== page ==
# Convergence in $C([0, 1])$

Let's consider the space of continuous functions on the interval $$[0, 1]$$. We'll denote it by $$C([0, 1])$$.
Now we can define a sequence: $$f_n(x) = x(1-x^n).$$ It's easy to find it's pointwise limit: $$\lim_{n \to \infty} f_n(x) = g(x) = \begin{cases} x,\text{if } x\in[0, 1)\\0, \text{if } x = 1\end{cases}$$ I would like to show that the sequence does not converge in norm. $$\left\lVert f_n- g \right\rVert = \max_{x \in [0,1]} |f_n(x)-g(x)|$$ I don't know where to go from here. I would appreciate any tips or hints.

• The sequence doesn't converge since $\|f_n - g\| = 1 \not\to 0$. Commented Oct 23, 2018 at 21:00

Notice that for $$x=1,$$ $$|f_n(x) - g(x)| = 0$$. Hence $$\sup_{x\in[0,1]}|f_n(x)-g(x) | = \sup_{x\in[0,1)}|f_n(x)-g(x)| = \sup_{x\in[0,1)} |x(1-x^n)-x| = \sup_{x\in[0,1)} |x^n| = 1,$$ for all $$n$$, so $$f_n \not\to g$$ uniformly.
• It's quite strange for me that $\sup_{x \in [0, 1)} |x^n| = 1$. In Weierstrass theorem we need to have a closed subset $[a, b]$. Commented Oct 23, 2018 at 21:08
• @Hendrra Notice that the limit function $g$ is not continuous, so that you can no longer guarantee that it attains its extrema (indeed, it does not, which is why I wrote $\sup$ instead of $\max$).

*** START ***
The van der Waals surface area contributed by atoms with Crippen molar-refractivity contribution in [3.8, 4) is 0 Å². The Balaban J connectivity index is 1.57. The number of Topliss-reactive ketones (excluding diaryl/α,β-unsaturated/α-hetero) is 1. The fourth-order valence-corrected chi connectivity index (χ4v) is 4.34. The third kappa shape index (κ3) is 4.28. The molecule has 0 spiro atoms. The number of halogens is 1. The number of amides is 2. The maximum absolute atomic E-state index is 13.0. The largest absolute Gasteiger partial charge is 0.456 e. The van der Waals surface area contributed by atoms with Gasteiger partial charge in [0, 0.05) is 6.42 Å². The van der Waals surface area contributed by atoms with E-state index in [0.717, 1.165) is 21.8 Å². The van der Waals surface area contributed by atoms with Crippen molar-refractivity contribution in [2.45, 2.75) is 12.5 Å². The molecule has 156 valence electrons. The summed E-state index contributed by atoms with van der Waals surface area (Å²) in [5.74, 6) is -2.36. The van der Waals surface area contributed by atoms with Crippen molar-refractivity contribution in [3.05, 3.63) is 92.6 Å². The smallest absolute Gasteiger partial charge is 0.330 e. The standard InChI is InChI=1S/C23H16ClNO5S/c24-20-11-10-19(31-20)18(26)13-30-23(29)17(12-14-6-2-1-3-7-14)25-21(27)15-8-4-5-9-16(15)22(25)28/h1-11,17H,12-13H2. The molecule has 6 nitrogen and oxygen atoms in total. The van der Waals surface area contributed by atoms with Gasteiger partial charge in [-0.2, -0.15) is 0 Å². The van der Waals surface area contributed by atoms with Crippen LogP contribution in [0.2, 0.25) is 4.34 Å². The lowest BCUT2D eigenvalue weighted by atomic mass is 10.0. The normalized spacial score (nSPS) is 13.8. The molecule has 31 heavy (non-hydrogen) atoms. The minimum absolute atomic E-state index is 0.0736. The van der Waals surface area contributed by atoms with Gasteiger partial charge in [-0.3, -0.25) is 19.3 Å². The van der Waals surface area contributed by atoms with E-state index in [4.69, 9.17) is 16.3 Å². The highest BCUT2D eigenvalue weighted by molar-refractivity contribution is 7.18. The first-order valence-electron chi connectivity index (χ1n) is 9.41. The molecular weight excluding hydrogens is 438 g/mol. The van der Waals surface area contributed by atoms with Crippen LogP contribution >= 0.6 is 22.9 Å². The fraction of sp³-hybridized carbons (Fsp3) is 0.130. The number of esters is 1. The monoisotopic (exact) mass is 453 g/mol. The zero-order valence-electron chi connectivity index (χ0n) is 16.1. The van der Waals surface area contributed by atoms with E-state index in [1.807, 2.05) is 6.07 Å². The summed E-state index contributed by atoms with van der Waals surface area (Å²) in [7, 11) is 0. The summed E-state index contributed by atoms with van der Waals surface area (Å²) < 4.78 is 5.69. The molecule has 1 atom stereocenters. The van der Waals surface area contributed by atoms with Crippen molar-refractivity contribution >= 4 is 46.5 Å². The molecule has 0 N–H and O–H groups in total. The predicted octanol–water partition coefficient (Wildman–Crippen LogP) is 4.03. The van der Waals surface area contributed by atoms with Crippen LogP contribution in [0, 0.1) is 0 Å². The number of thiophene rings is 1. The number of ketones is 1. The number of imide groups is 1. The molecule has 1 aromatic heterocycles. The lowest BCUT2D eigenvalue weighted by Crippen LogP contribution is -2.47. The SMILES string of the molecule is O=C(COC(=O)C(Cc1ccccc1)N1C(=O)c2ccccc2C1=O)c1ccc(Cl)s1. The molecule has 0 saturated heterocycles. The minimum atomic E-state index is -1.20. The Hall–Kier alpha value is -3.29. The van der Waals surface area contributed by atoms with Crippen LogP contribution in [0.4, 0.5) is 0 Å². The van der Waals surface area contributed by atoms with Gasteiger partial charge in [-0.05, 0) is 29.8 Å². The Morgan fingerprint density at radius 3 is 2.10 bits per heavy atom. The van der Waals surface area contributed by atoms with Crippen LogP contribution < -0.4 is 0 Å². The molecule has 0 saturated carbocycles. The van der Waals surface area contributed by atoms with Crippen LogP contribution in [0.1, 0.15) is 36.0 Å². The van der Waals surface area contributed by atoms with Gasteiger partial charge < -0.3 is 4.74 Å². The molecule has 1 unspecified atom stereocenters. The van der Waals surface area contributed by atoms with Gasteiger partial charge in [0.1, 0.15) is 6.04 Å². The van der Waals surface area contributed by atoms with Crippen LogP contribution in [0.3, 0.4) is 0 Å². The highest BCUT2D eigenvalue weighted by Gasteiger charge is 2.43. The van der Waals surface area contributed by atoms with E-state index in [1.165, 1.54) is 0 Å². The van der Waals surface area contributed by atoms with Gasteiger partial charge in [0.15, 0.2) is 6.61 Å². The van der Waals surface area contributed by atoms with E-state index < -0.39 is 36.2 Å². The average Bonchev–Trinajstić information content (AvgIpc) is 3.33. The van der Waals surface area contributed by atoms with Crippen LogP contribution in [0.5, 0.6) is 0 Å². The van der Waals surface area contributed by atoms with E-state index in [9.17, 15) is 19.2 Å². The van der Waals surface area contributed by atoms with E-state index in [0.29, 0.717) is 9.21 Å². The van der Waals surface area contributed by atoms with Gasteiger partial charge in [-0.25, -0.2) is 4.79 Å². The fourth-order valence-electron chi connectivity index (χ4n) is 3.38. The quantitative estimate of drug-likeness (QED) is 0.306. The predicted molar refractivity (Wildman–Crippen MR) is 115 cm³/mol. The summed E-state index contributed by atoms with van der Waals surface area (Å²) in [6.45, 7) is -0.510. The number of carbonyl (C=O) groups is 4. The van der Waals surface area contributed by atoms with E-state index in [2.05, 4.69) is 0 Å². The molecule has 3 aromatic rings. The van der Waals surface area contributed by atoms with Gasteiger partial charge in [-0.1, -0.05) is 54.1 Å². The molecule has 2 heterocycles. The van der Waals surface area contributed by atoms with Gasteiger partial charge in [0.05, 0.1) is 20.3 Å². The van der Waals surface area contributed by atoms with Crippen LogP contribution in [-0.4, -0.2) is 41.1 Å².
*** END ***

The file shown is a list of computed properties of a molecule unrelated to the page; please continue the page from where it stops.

• Thanks! One more question - $\sup_{x \in [0, 1)} |x^n| = 1$. That means that for a tiny $\epsilon$ we would have $(1 - \epsilon)^n = 1$. That's very strange for me. What is the reason why $\sup_{x \in [0, 1)} |x^n| = 1$? Commented Oct 23, 2018 at 21:16
• @Hendrra This means that $1$ is the least upper bound of $|x^n|$ on $[0,1)$. In other words, you can get arbitrarily close to $1$ from below, i.e. for any $\epsilon > 0$, there is an $x \in [0,1)$ such that $1 - \epsilon < |x^n| \leq 1$.
• Thank you! I think I was confused because I forgot that $\forall_{n \in \mathbb{N}} x^n$ is continuous, only $g$ the limit function is not continuos. Am I right? Commented Oct 23, 2018 at 21:37